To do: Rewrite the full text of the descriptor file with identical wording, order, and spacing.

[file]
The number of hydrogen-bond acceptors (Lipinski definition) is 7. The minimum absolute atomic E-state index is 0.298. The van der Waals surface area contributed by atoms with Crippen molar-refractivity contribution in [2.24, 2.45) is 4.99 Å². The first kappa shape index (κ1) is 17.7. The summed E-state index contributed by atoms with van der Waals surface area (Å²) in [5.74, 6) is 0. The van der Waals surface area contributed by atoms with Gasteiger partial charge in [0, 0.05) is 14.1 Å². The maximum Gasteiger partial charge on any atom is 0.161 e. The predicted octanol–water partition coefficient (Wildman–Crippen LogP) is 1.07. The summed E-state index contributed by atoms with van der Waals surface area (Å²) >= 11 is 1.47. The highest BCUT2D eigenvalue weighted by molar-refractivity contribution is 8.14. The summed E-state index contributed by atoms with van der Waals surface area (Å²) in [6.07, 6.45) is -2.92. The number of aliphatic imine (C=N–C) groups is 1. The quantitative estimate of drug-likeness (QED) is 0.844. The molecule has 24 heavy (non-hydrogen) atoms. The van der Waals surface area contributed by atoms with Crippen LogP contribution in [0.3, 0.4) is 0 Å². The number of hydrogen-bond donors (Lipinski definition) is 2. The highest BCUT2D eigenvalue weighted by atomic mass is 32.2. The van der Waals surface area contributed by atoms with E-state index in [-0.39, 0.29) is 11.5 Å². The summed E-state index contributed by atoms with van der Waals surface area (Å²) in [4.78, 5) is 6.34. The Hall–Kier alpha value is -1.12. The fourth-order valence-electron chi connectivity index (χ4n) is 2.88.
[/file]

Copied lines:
The number of hydrogen-bond acceptors (Lipinski definition) is 7. The minimum absolute atomic E-state index is 0.298. The van der Waals surface area contributed by atoms with Crippen molar-refractivity contribution in [2.24, 2.45) is 4.99 Å². The first kappa shape index (κ1) is 17.7. The summed E-state index contributed by atoms with van der Waals surface area (Å²) in [5.74, 6) is 0. The van der Waals surface area contributed by atoms with Gasteiger partial charge in [0, 0.05) is 14.1 Å². The maximum Gasteiger partial charge on any atom is 0.161 e. The predicted octanol–water partition coefficient (Wildman–Crippen LogP) is 1.07. The summed E-state index contributed by atoms with van der Waals surface area (Å²) >= 11 is 1.47. The highest BCUT2D eigenvalue weighted by molar-refractivity contribution is 8.14. The summed E-state index contributed by atoms with van der Waals surface area (Å²) in [6.07, 6.45) is -2.92. The number of aliphatic imine (C=N–C) groups is 1. The quantitative estimate of drug-likeness (QED) is 0.844. The molecule has 24 heavy (non-hydrogen) atoms. The van der Waals surface area contributed by atoms with Crippen LogP contribution in [0.3, 0.4) is 0 Å². The number of hydrogen-bond donors (Lipinski definition) is 2. The highest BCUT2D eigenvalue weighted by atomic mass is 32.2. The van der Waals surface area contributed by atoms with E-state index in [-0.39, 0.29) is 11.5 Å². The summed E-state index contributed by atoms with van der Waals surface area (Å²) in [4.78, 5) is 6.34. The Hall–Kier alpha value is -1.12. The fourth-order valence-electron chi connectivity index (χ4n) is 2.88.